tips, stories, and reviews for people who love dogs, powered by rover.com, the world’s largest network of 5-star pet sitters and dog walkers. be sure to share your new approach with your pet sitter or dog walker so you’re all on the same page. these tips for training your territorial dog will help. for example, if your dog has a solid “sit-stay,” you can use it to keep her calm in another part of the house when someone knocks on the door. recall, or coming when called, is among the most important things you can teach your dog, and for a territorial dog, it’s a key command to keep her out of trouble. you can and should work on recall anywhere, but if your dog is especially territorial in the yard, start indoors.
once her indoor recall is rock solid, you can gradually move out to the yard, then increase the distance of the call by using a long line. maybe your dog begs at the table until you lose your patience and toss him a scrap just to keep him quiet. asking your dog to work for everything he wants is a positive, safe way to remind him that you control the resources, and can greatly reduce guarding behavior. if your dog tends to bark when she senses a threat to her territory, teach her a command that means “be quiet.” in my house, that command is “settle.” don’t wait for your dog to be like murphy, stuck in a barking loop in the backyard, before teaching her to calm down. this is a step beyond the basics, but when practiced and reinforced, a “settle” command can help an anxious, territorial dog relax. some that we recommend include: after you’ve spent some time working on the other training steps listed above, you can gradually introduce desensitization and counterconditioning to change your dog’s reactions to triggers (source). it’s not easy to live with a territorial dog, but with consistent, positive training, you can manage potentially bad behavior and make life more peaceful for dogs and people on both sides of the fence.
generally, people and other animals that are unusual, less familiar to the dog, or most unlike the members of the household are the most likely “targets” of territorial aggression. without appropriate supervision, owner interaction and training of appropriate responses, these dogs may engage in territorial displays that vary in intensity from mild barking to intense displays that might include growling, snarling, lunging, piloerection and even biting a person or animal entering the territory. many dogs that show territorial responses are often fearful and anxious and just want the intruder to leave.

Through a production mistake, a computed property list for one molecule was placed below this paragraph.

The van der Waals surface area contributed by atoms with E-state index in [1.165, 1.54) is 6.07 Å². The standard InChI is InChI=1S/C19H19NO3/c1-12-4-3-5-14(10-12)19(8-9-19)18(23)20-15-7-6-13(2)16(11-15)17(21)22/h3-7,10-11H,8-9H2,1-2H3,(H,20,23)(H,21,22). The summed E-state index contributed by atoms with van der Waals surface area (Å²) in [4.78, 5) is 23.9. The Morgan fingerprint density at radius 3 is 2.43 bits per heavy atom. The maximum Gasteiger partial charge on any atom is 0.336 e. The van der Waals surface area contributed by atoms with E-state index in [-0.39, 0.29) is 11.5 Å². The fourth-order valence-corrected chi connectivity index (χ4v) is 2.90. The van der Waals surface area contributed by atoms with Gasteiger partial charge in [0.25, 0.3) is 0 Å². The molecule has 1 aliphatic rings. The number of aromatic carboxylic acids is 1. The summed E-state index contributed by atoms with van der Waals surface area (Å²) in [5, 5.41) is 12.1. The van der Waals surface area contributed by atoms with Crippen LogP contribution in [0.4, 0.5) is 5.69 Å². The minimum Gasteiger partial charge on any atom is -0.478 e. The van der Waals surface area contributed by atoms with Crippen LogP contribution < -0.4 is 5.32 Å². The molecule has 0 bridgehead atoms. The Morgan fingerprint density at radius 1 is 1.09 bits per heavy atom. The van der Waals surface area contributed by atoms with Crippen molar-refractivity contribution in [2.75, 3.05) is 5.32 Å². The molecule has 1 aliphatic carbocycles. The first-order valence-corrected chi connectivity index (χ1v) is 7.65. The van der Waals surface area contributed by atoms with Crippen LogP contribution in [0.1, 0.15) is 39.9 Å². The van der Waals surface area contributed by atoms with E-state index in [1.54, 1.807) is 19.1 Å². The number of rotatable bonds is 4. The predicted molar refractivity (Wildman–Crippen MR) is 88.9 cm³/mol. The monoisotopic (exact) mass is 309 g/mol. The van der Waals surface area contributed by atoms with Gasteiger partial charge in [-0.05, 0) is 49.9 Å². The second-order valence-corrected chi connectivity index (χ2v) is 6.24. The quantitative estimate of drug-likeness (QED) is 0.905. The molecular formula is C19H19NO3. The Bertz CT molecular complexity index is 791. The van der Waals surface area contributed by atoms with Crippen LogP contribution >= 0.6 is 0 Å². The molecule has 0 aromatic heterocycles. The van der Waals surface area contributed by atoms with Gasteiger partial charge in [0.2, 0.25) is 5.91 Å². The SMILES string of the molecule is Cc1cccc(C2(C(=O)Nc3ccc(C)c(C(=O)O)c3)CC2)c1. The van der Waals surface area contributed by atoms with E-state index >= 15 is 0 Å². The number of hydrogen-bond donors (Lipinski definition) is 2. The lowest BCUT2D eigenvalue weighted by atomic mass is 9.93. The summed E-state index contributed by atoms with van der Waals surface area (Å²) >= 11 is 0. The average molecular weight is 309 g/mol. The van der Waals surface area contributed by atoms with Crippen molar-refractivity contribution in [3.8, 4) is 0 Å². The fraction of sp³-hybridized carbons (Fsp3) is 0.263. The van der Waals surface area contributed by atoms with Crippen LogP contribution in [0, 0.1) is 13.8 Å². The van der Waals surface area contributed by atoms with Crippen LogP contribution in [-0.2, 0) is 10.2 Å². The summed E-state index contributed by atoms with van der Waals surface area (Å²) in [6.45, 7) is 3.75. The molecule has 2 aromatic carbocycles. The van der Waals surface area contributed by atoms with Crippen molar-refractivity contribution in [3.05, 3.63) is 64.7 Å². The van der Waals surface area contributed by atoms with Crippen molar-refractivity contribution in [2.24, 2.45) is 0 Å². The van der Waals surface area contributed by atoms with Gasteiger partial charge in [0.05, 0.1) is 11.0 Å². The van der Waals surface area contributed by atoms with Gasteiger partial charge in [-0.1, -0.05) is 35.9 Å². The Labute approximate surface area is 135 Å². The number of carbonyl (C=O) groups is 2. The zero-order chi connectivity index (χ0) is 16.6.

punishment may stop the dog from displaying aggression but it will contribute to the anxiety, fear and need to protect. if redirected behavior is a component of the initial problem, it may be necessary to separate dogs to prevent fighting and injury if the problem dog encounters the stimulus. teaching the dog to reliably respond to a command that signals quiet is essential. with some dogs, it may be more difficult to control barking (see barking and training “quiet” and behavior management products).
start indoors, in a peaceful environment, and gradually introduce more distractions as your dog becomes better at calming on cue (source). the idea is to territorial aggressive displays may range from growling and barking to lunging, chasing, snapping and biting. territorial displays may occur at windows, doors, what to do about territorial and aggressive behaviors start with basic obedience. develop strong recall skills. teach them that “nothing in life is free.”, how to stop a dog from being territorial over owner, my dog is territorial of the house, territorial dog breeds, territorial dog breeds, territorial aggression towards other dogs.
teach your dog obedience commands such as sit, stay, come, and down in a calm environment away from territorial triggers. use treats to start by teach him down and stay. when he can do both during our training sessions, then with his leash on in the house, ask him to lie down and training a territorial dog food (the dog’s normal meals as well as special treats) toys attention (including eye contact, petting, and talking to your dog), signs of a territorial dog, why is my dog suddenly territorial, territorial barking, dog territorial aggression crate.
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